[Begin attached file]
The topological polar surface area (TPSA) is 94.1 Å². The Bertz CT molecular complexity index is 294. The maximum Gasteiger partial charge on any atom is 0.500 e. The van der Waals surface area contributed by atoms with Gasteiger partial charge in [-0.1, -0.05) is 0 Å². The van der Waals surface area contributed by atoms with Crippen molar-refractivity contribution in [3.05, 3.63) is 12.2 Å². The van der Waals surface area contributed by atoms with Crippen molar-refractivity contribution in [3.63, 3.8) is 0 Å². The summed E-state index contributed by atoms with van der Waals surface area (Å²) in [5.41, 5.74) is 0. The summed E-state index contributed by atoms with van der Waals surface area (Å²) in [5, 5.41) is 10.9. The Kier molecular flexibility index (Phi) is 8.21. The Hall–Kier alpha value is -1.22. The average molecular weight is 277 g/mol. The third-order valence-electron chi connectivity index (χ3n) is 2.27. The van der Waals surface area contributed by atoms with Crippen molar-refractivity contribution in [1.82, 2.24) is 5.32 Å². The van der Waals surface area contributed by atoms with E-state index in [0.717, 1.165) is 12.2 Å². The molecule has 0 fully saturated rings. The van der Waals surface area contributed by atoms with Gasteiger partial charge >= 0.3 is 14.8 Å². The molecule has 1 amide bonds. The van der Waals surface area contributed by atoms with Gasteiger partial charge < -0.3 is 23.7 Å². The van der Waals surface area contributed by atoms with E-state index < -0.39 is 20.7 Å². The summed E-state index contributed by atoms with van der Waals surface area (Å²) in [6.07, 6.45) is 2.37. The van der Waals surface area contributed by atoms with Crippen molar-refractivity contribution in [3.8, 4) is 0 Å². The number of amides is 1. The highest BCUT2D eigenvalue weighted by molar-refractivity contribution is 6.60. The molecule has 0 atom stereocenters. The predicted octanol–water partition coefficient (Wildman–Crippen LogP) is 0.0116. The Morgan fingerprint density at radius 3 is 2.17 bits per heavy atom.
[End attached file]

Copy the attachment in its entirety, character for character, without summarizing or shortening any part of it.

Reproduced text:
The topological polar surface area (TPSA) is 94.1 Å². The Bertz CT molecular complexity index is 294. The maximum Gasteiger partial charge on any atom is 0.500 e. The van der Waals surface area contributed by atoms with Gasteiger partial charge in [-0.1, -0.05) is 0 Å². The van der Waals surface area contributed by atoms with Crippen molar-refractivity contribution in [3.05, 3.63) is 12.2 Å². The van der Waals surface area contributed by atoms with Crippen molar-refractivity contribution in [3.63, 3.8) is 0 Å². The summed E-state index contributed by atoms with van der Waals surface area (Å²) in [5.41, 5.74) is 0. The summed E-state index contributed by atoms with van der Waals surface area (Å²) in [5, 5.41) is 10.9. The Kier molecular flexibility index (Phi) is 8.21. The Hall–Kier alpha value is -1.22. The average molecular weight is 277 g/mol. The third-order valence-electron chi connectivity index (χ3n) is 2.27. The van der Waals surface area contributed by atoms with Crippen molar-refractivity contribution in [1.82, 2.24) is 5.32 Å². The van der Waals surface area contributed by atoms with E-state index in [0.717, 1.165) is 12.2 Å². The molecule has 0 fully saturated rings. The van der Waals surface area contributed by atoms with Gasteiger partial charge >= 0.3 is 14.8 Å². The molecule has 1 amide bonds. The van der Waals surface area contributed by atoms with Gasteiger partial charge < -0.3 is 23.7 Å². The van der Waals surface area contributed by atoms with E-state index < -0.39 is 20.7 Å². The summed E-state index contributed by atoms with van der Waals surface area (Å²) in [6.07, 6.45) is 2.37. The van der Waals surface area contributed by atoms with Crippen molar-refractivity contribution in [3.8, 4) is 0 Å². The number of amides is 1. The highest BCUT2D eigenvalue weighted by molar-refractivity contribution is 6.60. The molecule has 0 atom stereocenters. The predicted octanol–water partition coefficient (Wildman–Crippen LogP) is 0.0116. The Morgan fingerprint density at radius 3 is 2.17 bits per heavy atom.